That means taxpayers will be required to pay Ørsted an ITC of more than $2 billion.

The PTC dollars that Ørsted collects will depend on how much electricity they generate. 

Together, both projects are supposed to generate around 4 million MWh each year; that’s the amount of electricity consumed annually by 600,000 average homes. That also means taxpayers will pay another $100+ million each year to Ørsted – over $1 billion in total over 10 years.

Together, the tax credits alone will likely total over $3 billion—over $800,000 each year for every worker Ørsted claims it will hire.

A Long Island Power Authority vehicle out on assignment; consumers on Long Island could be forced to pay far more than they do today once major wind-power projects come online.

A Long Island Power Authority vehicle out on assignment; consumers on Long Island could be forced to pay far more than they do today once major wind-power projects come online.
AP

But the subsidies don’t end there. Both projects have sweetheart long-term contracts that will force LIPA ratepayers to pay Ørsted an average of $120 per MWh for the two projects’ electricity.  

By comparison, wholesale electric prices in the New York Independent System Operator’s Long Island zone averaged around $43/MWh for the first half of this year. 

And, because the wind doesn’t blow all the time, ratepayers will have to pay for costly backup power, too. LIPA ratepayers effectively will be forced to pay for the same electricity twice.

Add it all up and the tax credits and price subsidies for Southfork Wind and Sunrise Wind will likely cost $6 billion.

The Charybdis, one of the first American-built offshore wind vessels.

The Charybdis, one of the first American-built offshore wind vessels.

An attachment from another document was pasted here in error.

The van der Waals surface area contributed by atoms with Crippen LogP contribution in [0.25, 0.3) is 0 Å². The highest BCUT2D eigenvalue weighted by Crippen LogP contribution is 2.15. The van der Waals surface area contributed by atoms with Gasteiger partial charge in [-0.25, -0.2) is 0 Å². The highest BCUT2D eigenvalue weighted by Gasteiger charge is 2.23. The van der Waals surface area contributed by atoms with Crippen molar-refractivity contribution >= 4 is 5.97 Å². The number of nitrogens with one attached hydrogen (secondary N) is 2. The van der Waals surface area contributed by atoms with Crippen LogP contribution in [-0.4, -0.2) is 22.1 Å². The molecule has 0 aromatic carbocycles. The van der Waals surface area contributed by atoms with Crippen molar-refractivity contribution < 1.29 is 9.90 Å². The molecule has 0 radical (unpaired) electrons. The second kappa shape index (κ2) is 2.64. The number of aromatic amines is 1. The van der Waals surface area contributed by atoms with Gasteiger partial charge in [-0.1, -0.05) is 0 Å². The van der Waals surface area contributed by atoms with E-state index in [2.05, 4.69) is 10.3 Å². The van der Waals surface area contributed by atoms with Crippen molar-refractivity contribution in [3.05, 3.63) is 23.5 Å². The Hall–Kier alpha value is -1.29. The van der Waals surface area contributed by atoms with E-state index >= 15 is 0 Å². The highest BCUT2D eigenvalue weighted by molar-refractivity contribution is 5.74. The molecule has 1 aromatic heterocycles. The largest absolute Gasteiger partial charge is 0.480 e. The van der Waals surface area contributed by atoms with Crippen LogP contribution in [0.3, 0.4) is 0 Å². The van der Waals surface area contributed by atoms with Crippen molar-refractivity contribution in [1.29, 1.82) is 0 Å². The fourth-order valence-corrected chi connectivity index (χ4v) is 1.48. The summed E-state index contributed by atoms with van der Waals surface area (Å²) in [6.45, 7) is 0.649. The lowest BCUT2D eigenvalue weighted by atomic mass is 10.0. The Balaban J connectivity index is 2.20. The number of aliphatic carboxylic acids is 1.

@SunriseWindNY/twitter

For the estimated 3,700 job-years, that means taxpayers and LIPA ratepayers will be forced to pay over $1.6 million for each annual FTE job created.

Put another way, each full-time job will cost the equivalent of $800 per hour.  

That doesn’t count the hundreds of jobs that will be lost because of the devastation those wind farms will cause to some of the most productive fisheries in the world, and it doesn’t count the jobs that will be lost as electric rates soar.

Windtowers like these in Lowville, NY could start producing electricity from new facilities off of Long Island and New Jersey.

Wind towers like these in Lowville, NY could start producing electricity from new facilities off of Long Island and New Jersey.
Getty Images

All told, these two projects will cost taxpayers and LIPA ratepayers billions of dollars and likely cause more jobs to be axed than are created. 

But the two projects, like all other offshore wind projects, will enrich all the right people, which, perhaps, was the real objective from the get-go.

As President Biden might say, “C’mon, man!”

Jonathan Lesser is the president of Continental Economics and an Adjunct Fellow with the Manhattan Institute.